In 1657, Oliver Cromwell granted the East India Company a charter to govern Santa Helena and the following year the company decided to fortify the island and colonize it with planters. The first Governor, Captain John Dutton, arrived in 1659, and from that date ‘Saint Helena’ was Britain’s second oldest colony (after Bermuda). A fort and houses were built, and after the ‘Restoration’ of the English monarchy in 1660, the East India Company received a Royal Charter giving it the sole right to fortify and colonize the island. The fort was renamed James Fort and the tiny settlement Jamestown, in honour of the Duke of York, later James II of England.
Among the first settlers had been some of those who had lost everything in the Great Fire of London in 1666, who were soon joined by indented labour from India and South Africa. The company held the island under Royal Charter until 1833, when, under the provisions of the Government of India Act, control of St Helena was passed from the East India Company to the British Crown.
This isolated outpost in the middle of the South Atlantic would have probably remained as anonymous as it is distant from any mainland were it not for its most celebrated resident captive. In 1815 the British Government selected St Helena as the place of detention of Napoleon Bonaparte.
He was brought to the island in October 1815 and in his first two months there, lived in a pavilion on the Briars estate, which belonged to a William Balcombe. Napoleon became friendly with his family, especially his younger daughter Lucia Elizabeth who later wrote “Recollections of the Emperor Napoleon”. This friendship ended in 1818 when the British authorities became suspicious that Balcombe had acted as an intermediary between Napoleon and Paris and dismissed him from the island.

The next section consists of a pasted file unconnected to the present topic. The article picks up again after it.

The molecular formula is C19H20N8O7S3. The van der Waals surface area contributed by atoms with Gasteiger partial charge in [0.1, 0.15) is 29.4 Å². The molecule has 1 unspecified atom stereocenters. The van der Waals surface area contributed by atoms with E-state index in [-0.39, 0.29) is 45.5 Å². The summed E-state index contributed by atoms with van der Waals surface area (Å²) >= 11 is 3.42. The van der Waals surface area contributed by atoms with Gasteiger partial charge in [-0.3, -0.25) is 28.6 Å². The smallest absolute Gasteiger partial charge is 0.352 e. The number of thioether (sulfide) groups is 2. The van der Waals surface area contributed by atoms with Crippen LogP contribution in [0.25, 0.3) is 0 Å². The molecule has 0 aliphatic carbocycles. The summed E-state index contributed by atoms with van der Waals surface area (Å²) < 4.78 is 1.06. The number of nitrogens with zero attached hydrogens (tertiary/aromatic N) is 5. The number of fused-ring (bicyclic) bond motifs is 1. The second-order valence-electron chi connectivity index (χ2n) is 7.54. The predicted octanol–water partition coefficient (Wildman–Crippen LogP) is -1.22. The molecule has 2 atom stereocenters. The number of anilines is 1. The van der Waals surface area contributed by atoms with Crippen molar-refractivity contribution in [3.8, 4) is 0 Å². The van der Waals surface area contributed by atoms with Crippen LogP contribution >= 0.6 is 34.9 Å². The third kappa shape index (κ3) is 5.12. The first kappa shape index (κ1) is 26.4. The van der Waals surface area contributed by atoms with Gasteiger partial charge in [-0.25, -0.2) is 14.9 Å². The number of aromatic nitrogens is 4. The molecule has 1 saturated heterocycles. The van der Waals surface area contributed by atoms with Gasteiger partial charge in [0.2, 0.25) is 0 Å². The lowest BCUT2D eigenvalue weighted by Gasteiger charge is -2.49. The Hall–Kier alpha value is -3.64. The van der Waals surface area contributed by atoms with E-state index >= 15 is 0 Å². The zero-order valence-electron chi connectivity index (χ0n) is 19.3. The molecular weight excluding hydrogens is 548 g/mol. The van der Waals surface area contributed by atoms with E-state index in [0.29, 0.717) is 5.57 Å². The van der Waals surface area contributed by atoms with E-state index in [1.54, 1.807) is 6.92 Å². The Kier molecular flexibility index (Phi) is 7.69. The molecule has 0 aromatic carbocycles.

Napoleon moved to Longwood House in December 1815, where he spent the last six years of his life writing his memoirs in relative confinement before he died of stomach cancer on 5 May 1821. He was initially buried on St Helena in the peaceful Sane Valley, but in 1840, Louis Philippe I obtained permission from the British to exhume Napoleon’s body and return his remains to France, where they were entombed in a porphyry sarcophagus in the crypt under the dome at Les Invalides in Paris.
However, his original tomb can still be seen on St Helena and Longwood House, with its ocean views and veranda of filigree balustrades is now arguably the finest Napoleonic museum in the world.
In 1890 the British also used the island as a place of exile for Chief Dinizulu, the son of Cetewayo, King of the Zulu Kingdom and their leader during the Anglo-Zulu War (1879), and from 1900 to 1902, more than 5,000 Boer prisoners of war were camped on Deadwood Plain and Broad Bottom.
Napoleon’s Tomb and Longwood House are just a few of the attractions well worth a visit during your stay and are among a group of sites widely promoted as the ‘7 Wonders of St Helena’. The remainder are Diana’s Peak, the highest point on St Helena at 823m above sea level, which was proclaimed a National Park in 1996, the spectacular cascades of the Heart-Shaped Waterfall, named for the falls that cascade through the centre of a heart-shaped cliff face, High Knoll Fort, which was built in 1894 as a redoubt for the islanders in the event of an invasion, St James’ Church, a prominent feature in Jamestown which boasts a fascinating history and is reputed to be the oldest surviving Anglican Church in the Southern Hemisphere, which dates from 1774, and of course, the famous steps of Jacob’s Ladder.
The capital Jamestown, lies cradled at the bottom of a steep sided valley and has the atmosphere of a small English country village. It has a tightly packed row of colourfully-painted houses on both sides of Grand Parade and Main Street. The view of the island’s capital and James Bay from the top of Jacob’s Ladder are simply breathtaking.